An even EASIER way to check capacitors
I am now going to give an even easier test.
A properly funcitioning PSC (permanent split capacitor) or CSCR (Capacitor Start Capacitor Run) motor should have a power factor of very close to 1 if they have a properly sized and functional capacitor.
If you have a multimeter that can read power factor directly (like the Testo 770-3) you can measure the power factor by reading the voltage at the contactor and the amperage at the motor common (like usual). If you are at or close to 1 power factor then your capacitor is both functional and the right size.
In the image above I have a compressor that calls for a 35 MFD capacitor and the capacitor is running right at 35 in the under load test as well as the bench test. This is why the power factor is right at 1. I installed a run capacitor of 10 MFD larger and smaller and sure enough… the power factor dropped in both cases.
As a side note I was only seeing about a .3 amp difference between Start and run / common together when I oversized the capacitor so I may have missed the issue if I had just used that test alone.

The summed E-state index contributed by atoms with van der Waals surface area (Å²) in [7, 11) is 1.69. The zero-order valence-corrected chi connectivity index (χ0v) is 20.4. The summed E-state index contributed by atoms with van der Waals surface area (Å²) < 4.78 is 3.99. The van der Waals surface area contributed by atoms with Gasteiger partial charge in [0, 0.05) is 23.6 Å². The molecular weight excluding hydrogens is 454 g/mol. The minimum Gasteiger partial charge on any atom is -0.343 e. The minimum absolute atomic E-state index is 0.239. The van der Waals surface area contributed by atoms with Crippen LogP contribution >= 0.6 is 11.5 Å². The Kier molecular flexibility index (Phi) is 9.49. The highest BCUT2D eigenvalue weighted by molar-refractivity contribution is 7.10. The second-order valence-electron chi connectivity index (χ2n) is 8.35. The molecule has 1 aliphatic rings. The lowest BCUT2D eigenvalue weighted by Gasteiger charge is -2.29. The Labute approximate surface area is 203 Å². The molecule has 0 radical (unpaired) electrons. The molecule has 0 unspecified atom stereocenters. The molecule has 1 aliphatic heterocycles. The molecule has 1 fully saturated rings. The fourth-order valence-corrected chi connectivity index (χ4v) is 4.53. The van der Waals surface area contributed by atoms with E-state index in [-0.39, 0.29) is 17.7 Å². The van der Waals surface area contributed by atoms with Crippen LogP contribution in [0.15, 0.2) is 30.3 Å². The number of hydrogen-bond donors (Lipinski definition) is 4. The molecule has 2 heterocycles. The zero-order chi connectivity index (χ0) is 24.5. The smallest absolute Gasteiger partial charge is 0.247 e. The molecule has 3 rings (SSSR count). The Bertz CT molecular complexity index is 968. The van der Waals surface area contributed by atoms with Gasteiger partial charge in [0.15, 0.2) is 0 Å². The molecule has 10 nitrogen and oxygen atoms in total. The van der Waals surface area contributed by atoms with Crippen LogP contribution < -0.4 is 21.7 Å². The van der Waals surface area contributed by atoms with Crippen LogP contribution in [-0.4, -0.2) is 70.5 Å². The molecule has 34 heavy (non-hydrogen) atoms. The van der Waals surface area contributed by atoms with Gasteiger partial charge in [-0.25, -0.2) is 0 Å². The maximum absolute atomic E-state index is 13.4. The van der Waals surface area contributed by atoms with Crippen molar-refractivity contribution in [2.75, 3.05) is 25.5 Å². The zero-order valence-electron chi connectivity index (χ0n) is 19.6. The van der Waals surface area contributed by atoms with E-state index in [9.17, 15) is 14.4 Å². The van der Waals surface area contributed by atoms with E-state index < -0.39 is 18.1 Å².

Now, in order to see exactly WHAT is wrong with the capacitor, whether it is failing or improperly sized, you would need to do the under load test (start winding amps x 2652 / capacitor Volts) or bench test the cap and then check against motor data plates.
But as a regular service procedure this power factor feature is a time saver and gives you a unique insight into the operation of the motor.
P.S. – If you are interested in the 770-3 use the offer code “getschooled” at TruTechtools.com for an 8% discount
Bryan Orr is a lifelong learner, proud technician and advocate for the HVAC/R Trade